Bridging the Gap Between Sustainable Fashion and Skinny Wallets

833.jpgIn what some might dismiss as a opportunistic play for the burgeoning market for green fashion, Payless Shoesource will be launching a line of green shoes, clocking in at an average of $30. But look a little deeper, and you’ll see that Summer Rayne Oakes, the iconic poster child of green fashion, whose good looks may distract you from the fact she’s deeply qualified to consult on both what’s most sustainable and at the same time fashionable, is on board here.
The commitment is not a fleeting one, as she is in a multi year contract with Payless, serving to ensure thoughtful choice of materials, while keeping up with current trends, a synergy sure to help this line make a deep impact.
This move is monumental for many reasons:

Green fashion, while worthy of many kudos for its innovation and use of less impactful fabrics, has typically meant a substantially higher price compared to the conventional option. While that may be seen as justified in the eyes of many, or simply a matter of scale as compared to the higher quantities of the typical fabric options, this breaks with that logic, providing both a sustainable option and a price that meets the expectations of the everyday consumer.
When this happens, those that would not have otherwise sought out green options when shopping may now see it as more accessible, possible, and have new eyes that will now more likely see other examples of where going green doesn’t have to mean spending more green.
The shoes will be out in 500-1000 of their stores by early next year, depending on the style.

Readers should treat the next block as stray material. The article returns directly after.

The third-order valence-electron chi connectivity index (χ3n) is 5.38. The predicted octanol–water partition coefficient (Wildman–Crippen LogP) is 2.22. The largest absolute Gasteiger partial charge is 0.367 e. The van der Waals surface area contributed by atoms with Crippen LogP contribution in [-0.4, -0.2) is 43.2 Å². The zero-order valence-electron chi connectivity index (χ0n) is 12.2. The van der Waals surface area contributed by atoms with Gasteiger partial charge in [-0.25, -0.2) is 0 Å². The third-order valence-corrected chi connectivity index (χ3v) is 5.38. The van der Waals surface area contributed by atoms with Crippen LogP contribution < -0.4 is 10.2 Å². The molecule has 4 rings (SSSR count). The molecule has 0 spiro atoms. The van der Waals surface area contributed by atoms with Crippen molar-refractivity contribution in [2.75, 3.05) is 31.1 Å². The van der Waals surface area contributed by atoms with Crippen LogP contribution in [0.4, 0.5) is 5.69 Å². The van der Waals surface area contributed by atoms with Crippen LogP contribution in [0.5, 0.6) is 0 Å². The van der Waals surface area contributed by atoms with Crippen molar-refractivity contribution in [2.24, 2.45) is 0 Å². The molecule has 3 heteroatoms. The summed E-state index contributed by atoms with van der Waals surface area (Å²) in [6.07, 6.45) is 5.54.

Readers: What other examples have you seen of bridging the green divide out there?

Paul Smith is a sustainable business innovator, the founder of GreenSmith Consulting, and has an MBA in Sustainable Management from Presidio School of Management in San Francisco. His overarching talent is “bottom lining” complex ideas, in a way that is understandable and accessible to a variety of audiences, internal and external to a company.

Paul Smith is a sustainable business innovator, the founder of GreenSmith Consulting, and has an MBA in Sustainable Management from Presidio Graduate School in San Francisco. He creates interest in, conversations about, and business for green (and greening) companies, via social media marketing. || ==> For more, see

4 responses

  1. Great catch — I’ll be blogging it at Stop Global Warming on
    SRO is doing important work her, if the shoes are truly sustainable across their entire life cycle.
    Green fashion advocates have seemed blind to critique over the high prices for these clothes, which repel a lot of otherwise enthusiastic adopters.

  2. I agree @cchiovitti, I was at first skeptical and then saw they seem to really be doing it right. This reminds me of the prefab house company that I came across earlier this year that gave themselves a budget constraint within which to create their green models. And succeeded in bringing affordable greener homes to more people.

  3. i don’t see how a big company such as payless (who owns a lot of smaller brands) can make a small line of shoes and call them sustainable. sure, using more sustainable materials in their shoes or production methods may help but in the big picture it’s just marketing … and in trend to come up with some kind of ‘green’ story. what about all the other styles they produce. the verdict will be out to really see just how they come out. hey, ask is payless uses PVC in their shoes or packaging !
    shoe making, even at it’s simplest level (like sandals), is not very environmental minded at all. think of shoes and all the components/parts and what is wasted afterward! i don’t know of any shoes that can recycled after use either b/c of all the different parts/materials used.

Leave a Reply